Testing the efficacy of your desulfator:
The best way to test the efficacy of our desulfators is to have the battery tested for CCA (Cold Cranking Amps) and milli Ohms (mΩ) before installation. You can either use a multimeter or a digital battery analyzer. Over time, you will notice an increase in the CCAs and a drop in the Ohms.
How long does it take to fully desulfate a battery?
- 2 to 3 weeks when installed in a vehicle with daily city driving.
- 2 to 3 days when installed with an external charger
- 1 to 2 weeks with a solar or wind power
The above estimated durations are influenced by the following variables:
- Level of sulfation
A brand new battery will usually have a single digit milliohm reading while a heavily sulfated battery can have an Ohm reading up to a couple of hundred milliohms.
- Amp hour rating of the battery
Infinitum Desulfators are unique in that they are able to recondition even large forklift batteries without an issue. For road vehicles, 2 to 3 weeks is more than sufficient to fully desulfate a battery, the rest of the time, the desulfators work to prevent the accumulation of sulfation.
- Duration of the charge
The amount of effective sun and wind conditions affect the level of charge provided in a solar and wind power setup.
Battery Tip: When using an external charger, ensure that the charging amps on the charger is at least 10% of the battery’s Amp Hour (Ah) rating.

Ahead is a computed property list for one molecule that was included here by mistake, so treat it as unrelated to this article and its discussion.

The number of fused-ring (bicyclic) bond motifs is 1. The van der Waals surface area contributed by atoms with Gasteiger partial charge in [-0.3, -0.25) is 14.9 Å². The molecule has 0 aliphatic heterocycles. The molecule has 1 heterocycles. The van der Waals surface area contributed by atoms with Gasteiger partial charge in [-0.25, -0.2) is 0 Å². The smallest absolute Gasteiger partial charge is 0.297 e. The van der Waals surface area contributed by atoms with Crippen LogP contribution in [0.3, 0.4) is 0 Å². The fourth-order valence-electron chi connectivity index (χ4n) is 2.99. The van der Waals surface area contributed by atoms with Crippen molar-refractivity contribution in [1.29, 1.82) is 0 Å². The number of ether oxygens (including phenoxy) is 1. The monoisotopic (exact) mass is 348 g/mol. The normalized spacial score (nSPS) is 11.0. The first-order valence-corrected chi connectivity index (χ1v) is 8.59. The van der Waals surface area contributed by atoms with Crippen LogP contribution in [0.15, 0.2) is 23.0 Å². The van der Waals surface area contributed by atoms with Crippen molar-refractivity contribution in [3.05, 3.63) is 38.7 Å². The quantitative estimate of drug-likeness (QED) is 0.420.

Why CCAs & Ohms?
The actual reading of a battery’s health is in its CCA (Cold Cranking Amps) or Ohms.
These two readings will contrast each other. CCAs measures the ability of a battery to start an engine. When sulfation occurs the build up of sulfate crystals will increase the resistance (Ohm) in the battery which in turn reduces the CCA.
Voltage readings indicate the state of charge for a battery, so in most cases, the voltage reading will remain high whenever the battery is fully charged. After all, you want to know a battery’s capacity to crank an engine, not its state of charge. So voltage is not always a true indication of the battery’s condition.
What if I don’t see any results? Does that mean that the desulfator isn’t working?
There are instances even desulfators cannot recover because the failure or poor condition of the battery is not related to sulfation such as:
- Natural wear & tear: old age, separators between plates decay, plate connectors corrode, etc.
- Abuse – filling tap water instead of distilled water into the batteries.
- Physical damage – any strong impact or dropping a battery
- Lack of Maintenance – not filling water into the batteries, loose connectors.
- Aging – batteries that are too aged will lose active material.
- Crystallization of Lead Sulfate – 84% of batteries fail due to this (Battery Council International).
It can be that you are also using an amp rated charger that is too low.
As the name suggests, desulfators can only recover sulfated batteries. Though there are several conditions where batteries cannot be recovered, 84% of premature battery failure is still due to sulfation, so it still makes sense to own an Infinitum desulfator as you can always use it on other batteries if one is unrecoverable. And due to the robust nature of the Infinitum, you can expect to reuse the device over several batteries throughout its service life.